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The central thesis of this book is that Volvox and its unicellular and colonial relatives provide a wholly unrivaled opportunity to explore the proximate and ultimate causes underlying the evolution from unicellular ancestors of multicellular organisms with fully differentiated cell types. A major portion of the book is devoted to reviewing what is known about the genetic, cellular and molecular basis of development in the most extensively studied species of Volvox: V. cateri, which exhibits a complete division of labor between mortal somatic cells and immortal germ cells. However, this topic has been put in context by first considering the ecological conditions and cytological preconditions that appear to have fostered the evolution of organisms of progressively increasing size and with progressively increasing tendency to produce terminally differentiated somatic cells. The book concludes by raising the question of whether the germ-soma dichotomy may have evolved by similar or different genetic pathways in different species of Volvox.
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An important question in biology is how multicellular organisms with different cell types evolved from unicellular ancestors. During the evolution of the familiar plants and animals, this transition occurred so long ago that all details of the event have been buried by the sands of time. But in a group of green algae, of which Volvox is the most advanced member, the transition to multicellularity appears to have occurred much more recently, and this book reviews efforts to understand how and why it occurred.Review:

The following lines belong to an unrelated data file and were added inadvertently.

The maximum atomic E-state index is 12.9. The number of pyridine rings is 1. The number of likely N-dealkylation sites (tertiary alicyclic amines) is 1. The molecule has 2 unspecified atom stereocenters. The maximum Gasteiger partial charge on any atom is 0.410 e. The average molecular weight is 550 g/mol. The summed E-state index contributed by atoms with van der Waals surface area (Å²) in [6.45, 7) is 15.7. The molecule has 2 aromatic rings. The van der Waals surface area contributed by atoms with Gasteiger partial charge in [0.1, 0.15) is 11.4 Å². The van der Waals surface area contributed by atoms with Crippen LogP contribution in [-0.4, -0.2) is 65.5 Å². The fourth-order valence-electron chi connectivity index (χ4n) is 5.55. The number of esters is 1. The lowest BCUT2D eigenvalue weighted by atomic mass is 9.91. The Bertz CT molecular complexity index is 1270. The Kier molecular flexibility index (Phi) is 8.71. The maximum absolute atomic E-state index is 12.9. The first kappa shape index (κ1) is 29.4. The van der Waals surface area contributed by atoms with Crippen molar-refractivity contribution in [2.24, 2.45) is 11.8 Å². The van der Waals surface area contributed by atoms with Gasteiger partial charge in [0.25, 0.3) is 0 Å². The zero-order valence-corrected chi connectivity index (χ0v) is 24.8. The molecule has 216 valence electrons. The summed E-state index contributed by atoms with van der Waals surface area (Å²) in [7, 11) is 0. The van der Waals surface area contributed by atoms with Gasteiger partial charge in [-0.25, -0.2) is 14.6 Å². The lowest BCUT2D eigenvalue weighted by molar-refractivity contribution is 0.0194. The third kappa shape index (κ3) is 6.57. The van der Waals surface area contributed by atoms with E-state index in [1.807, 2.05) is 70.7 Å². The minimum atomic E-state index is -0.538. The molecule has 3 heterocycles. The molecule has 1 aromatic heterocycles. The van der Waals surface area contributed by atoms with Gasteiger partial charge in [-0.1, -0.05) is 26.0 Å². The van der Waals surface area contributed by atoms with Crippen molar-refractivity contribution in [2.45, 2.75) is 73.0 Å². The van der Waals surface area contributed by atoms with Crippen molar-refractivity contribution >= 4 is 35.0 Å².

"Kirk also describes comparative analyses suggesting explanations for the function of multicellularity that can be tested experimentally. This breadth of treatment raises Kirk's book from a technical monograph, read only by specialists, to a synthesis that can be appreicated and enjoyed by any biologist. It seems the most remarkable work of its kind since John Tyler Bonner's The Cellular Slime Molds (1959), and it deserves to achieve the same celebrity." Graham Bell, Science
"This book had everything going for it. The great thing about this book is that it covers, in a single volume, the history of &RVolvox studies, its evolution, ecology, development...and genetics both classical and molecular. This broad picture is presented in clear, straightforward prose by David Kirk, who...has done so much to solve many of the riddles." J. T. Bonner, The Quarterly Review of Biology
"...Kirk has interwoven as background a clear and succinct review of modern knowledge concerning the origin of life on earth, the internal architecture of cells and flagella, aspects of the sexual cycle, and the manifold uses, sometimes surprising, of analyses of mutant genes. All this comes with extensive and diverse references, a good index, photographs, and diagrams, and almost no typographic errors--a very careful job. This book is required reading for any researcher, any teacher of biology, or a biologist on busman's holiday." Phycologia
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Book Description Cambridge University Press 1997-12-13, 1997. Hardcover. Condition: Good. No Jacket. Item is in good condition. Some moderate creases and wear. This item may not come with CDs or additional parts including access codes for textbooks. This may not have a dust jacket. Might be an ex-library copy and contain writing/highlighting. Photos are stock pictures and not of the actual item. Seller Inventory # DS-0521452074-3
Book Description Cambridge University Press, Cambridge University Press, 1997. Condition: As New. 399p hardback, excellent copy, almost as new, small name stamp to endpaper, never used, publication date in book is 1998, this title was published in the series Developmental and Cell Biology Series. Seller Inventory # PAB 163865